In this context, Associate Justice John Marshall Harlan of the United States Supreme Court reminded us in the case NAACP v Alabama ex rel. Patterson that “It is beyond debate that the freedom to associate for the advancement of beliefs and ideas is an inseparable aspect of the ‘freedom’ guaranteed by the due process clause of the Fourteenth Amendment, which encompasses the freedom of expression… the beliefs which one seeks to promote by association relate to political, economic, religious or cultural questions.

In Peterson v City of Greenville, Harlan observed that, “the freedom of the individual to choose his associates … to be irrational, arbitrary, capricious, even unfair in his personal dealings are all things which are entitled to a large measure of protection against interference from the government. government ”.

It is not difficult to expect that the relaxation of admission rules will speed up requests to remove current exemptions from the anti-discrimination law.

Nor is it absurd to suggest that the battle for women’s admission to Club Australia is just the thin edge of the corner, which could accelerate demands to end the exclusion of women (and men. ) of all societal businesses.

For example, should the Catholic Church be allowed to exclude women from ministry? Can we imagine the adoption of a law obliging the Catholic Church to renounce celibacy? If so, it would create a conflict between freedom of religion and the right to be free from discrimination.

It is not fanciful to reflect on these questions, since in some states priests are no longer protected by the seal of confession. What about schools for boys or girls? What about female choirs?

A member spoke to The Sydney Morning Herald anonymously just before Tuesday morning’s historic vote saying, “I don’t think I’ll have any choice but to cancel my membership, that’s not something I want to do.” But really, how could one continue to be involved in an organization that refuses to reflect the standards of the society around it? “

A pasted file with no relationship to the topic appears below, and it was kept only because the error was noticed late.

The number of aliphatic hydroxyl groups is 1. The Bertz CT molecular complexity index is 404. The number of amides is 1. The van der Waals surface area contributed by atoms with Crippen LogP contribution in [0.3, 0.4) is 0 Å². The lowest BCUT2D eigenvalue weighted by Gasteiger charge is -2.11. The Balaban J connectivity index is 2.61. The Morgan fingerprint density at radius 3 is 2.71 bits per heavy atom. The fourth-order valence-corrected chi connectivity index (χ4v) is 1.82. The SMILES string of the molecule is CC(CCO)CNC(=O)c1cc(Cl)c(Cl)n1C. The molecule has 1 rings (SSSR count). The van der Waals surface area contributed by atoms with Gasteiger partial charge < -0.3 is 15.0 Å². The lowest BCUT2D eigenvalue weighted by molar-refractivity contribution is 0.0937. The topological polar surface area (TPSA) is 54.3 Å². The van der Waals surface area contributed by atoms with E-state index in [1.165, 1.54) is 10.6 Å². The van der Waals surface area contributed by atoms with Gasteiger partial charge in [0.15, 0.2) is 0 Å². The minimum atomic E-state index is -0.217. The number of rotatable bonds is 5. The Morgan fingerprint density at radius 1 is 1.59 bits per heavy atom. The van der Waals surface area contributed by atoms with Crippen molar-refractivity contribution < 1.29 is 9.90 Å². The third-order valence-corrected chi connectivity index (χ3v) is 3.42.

However, it is legitimate to ask why a club must necessarily reflect the values ​​and expectations of the society around it? The whole purpose of a club is to create an oasis where members do not have to conform to the standards of the society around them!

If a change in admission rules were to be imposed on the Australian Club, its members would effectively be forced to comply with the demands of society at large.

Ultimately, the Australian Club controversy comes down to the freedom of people to make choices that are different from those that would be made by other people. Isn’t it the very essence of a free society to have the right to be unpopular and different?

Gabriël A. Moens is Emeritus Professor of Law at the University of Queensland. He was dean of law and professional vice-chancellor at Murdoch University. He has taught extensively around the world, mainly in Australia, the United States, Asia and Europe. He is a columnist and writes short stories. He has published a novel on the origins of the COVID-19 virus, A Twisted Choice (Boolarong Press, 2020).

The opinions expressed in this article are those of the author and do not necessarily reflect those of The Epoch Times.



Leave A Reply

Your email address will not be published.